It was no accident that Palin and her family ARE Christians. As one of the commenters wrote, a similar family standing behind a Democratic candidate would not have provoked the same reaction. The political bona fides of the Democratic family would have reassured the viewers that this was a "safe" Christianity - a tame Christianity, that would know its place and not interfere. But a Republican Christian family was a different thing; this was Christianity red in tooth and claw, and the Left knew it for an enemy. And if there were any doubt, there was the evidence of the youngest child - a Down's Syndrome baby. Everyone knew what the existence of that child meant - the fact that he was alive at all was a testimony to the fact that these people really believed and were willing to suffer for their faith.

Wearing a cross around the neck, referring to God and Jesus in speeches, quoting the Bible - these are all insolent provocations to the easily-provoked anti-Christians. But a vulnerable baby is too much. This stirs up too many memories and associations, and the anti-Christian left reacted with fury, as if by merely bringing him into existence, God had arrogantly intruded into their private lives and challenged them.

G.K. Chesterton, in "The Everlasting Man", wrote about how even our subconscious will turn traitor and let in the intruder God:
...every Catholic child has learned from pictures, and even every Protestant child from stories, this incredible combination of contrasted ideas as one of the very first impressions on his mind. It is not merely a theological difference. It is a psychological difference which can outlast any theologies. It really is, as that sort of scientist loves to say about anything, incurable. Any agnostic or atheist whose childhood has known a real Christmas has ever afterwards, whether he likes it or not, an association in his mind between two ideas that most of mankind must regard as remote from each other; the idea of a baby and the idea of unknown strength that sustains the stars. His instincts and imagination can still connect them, when his reason can no longer see the need of the connection; for him there will always be some savour of religion about the mere picture of a mother and a baby; some hint of mercy and softening about the mere mention of the dreadful name of God. But the two ideas are not naturally or necessarily combined. They would not be necessarily combined for an ancient Greek or a Chinaman, even for Aristotle or Confucius. It is no more inevitable to connect God with an infant than to connect gravitation with a kitten. It has been created in our minds by Christmas because we are Christians; because we are psychological Christians even when we are not theological ones. In other words, this combination of ideas has emphatically, in the much disputed phrase, altered human nature. There is really difference between the man who knows it and the man who does not.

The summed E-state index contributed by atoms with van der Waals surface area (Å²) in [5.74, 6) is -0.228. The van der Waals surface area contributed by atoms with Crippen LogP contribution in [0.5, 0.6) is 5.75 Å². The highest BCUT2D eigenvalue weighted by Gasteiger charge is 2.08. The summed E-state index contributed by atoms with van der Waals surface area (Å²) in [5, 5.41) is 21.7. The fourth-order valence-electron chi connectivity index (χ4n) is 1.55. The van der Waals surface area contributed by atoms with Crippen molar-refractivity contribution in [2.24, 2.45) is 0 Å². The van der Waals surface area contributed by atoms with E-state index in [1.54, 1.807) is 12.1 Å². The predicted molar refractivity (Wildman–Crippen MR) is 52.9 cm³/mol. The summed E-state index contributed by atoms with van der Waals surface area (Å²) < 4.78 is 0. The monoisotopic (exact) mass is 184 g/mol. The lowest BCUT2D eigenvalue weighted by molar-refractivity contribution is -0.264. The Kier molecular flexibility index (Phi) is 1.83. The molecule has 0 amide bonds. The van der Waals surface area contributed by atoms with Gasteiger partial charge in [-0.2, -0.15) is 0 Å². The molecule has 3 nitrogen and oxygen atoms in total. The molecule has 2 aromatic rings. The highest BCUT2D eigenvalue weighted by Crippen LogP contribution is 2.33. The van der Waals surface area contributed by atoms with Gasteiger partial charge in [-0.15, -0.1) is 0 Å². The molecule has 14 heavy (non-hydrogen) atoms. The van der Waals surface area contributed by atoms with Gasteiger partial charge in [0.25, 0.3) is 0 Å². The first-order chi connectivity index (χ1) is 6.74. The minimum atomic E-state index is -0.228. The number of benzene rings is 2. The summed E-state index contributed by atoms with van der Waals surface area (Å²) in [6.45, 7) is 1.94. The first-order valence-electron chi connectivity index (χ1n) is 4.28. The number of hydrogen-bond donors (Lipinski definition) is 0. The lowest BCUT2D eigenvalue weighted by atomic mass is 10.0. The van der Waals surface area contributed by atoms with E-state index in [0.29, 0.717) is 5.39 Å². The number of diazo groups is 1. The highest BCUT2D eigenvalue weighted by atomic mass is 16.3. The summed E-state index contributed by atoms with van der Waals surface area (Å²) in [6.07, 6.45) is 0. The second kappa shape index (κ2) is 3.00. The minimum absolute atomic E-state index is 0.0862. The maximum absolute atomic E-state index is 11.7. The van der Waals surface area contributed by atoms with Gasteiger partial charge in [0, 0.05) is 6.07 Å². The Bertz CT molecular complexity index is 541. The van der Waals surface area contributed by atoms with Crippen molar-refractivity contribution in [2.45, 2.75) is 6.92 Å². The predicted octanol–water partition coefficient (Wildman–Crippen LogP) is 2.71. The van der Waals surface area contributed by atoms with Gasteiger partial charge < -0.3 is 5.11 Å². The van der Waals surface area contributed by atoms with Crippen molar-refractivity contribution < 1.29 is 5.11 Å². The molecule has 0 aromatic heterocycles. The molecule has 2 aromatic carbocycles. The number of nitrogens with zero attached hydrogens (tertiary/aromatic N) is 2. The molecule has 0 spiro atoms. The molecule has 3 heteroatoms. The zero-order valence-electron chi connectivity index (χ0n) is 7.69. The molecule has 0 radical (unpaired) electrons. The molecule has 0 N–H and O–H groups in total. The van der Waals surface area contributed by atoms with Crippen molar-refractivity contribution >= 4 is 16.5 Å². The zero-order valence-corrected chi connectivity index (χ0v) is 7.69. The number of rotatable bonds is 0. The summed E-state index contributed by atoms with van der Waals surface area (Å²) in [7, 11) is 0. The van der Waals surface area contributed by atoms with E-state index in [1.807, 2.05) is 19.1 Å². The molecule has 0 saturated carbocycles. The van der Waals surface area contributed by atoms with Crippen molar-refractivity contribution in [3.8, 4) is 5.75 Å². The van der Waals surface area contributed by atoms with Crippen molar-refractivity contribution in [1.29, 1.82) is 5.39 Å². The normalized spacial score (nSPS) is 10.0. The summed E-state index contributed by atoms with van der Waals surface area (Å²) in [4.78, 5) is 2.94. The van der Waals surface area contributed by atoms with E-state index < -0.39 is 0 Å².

I really think that this is why the rage was so furious and unforgiving; because they felt God ambushing them when they thought they were safe. All the carefully constructed walls to keep Him out failed; it must have felt like a dirty trick, when He got in with a tactic so old.


Dean came to me in a panic this morning, showing me this article on a spreading potato blight in the northeast US! This cannot be happening. The diseased plants (tomatoes, mostly - tomatoes and potatoes are from the same family, solanaceae; you can tell by the similarity in their leaves) are being sold in garden centers! We got our seed potatoes from a grower in Alberta, so I'm sure they were healthy, but a diseased plant in someone else's garden could spread widely and infect our plants. We can only hope that it doesn't get this far north, and the plants sold in Canada were clean before they arrived at the garden centers (that's where I got my tomatoes).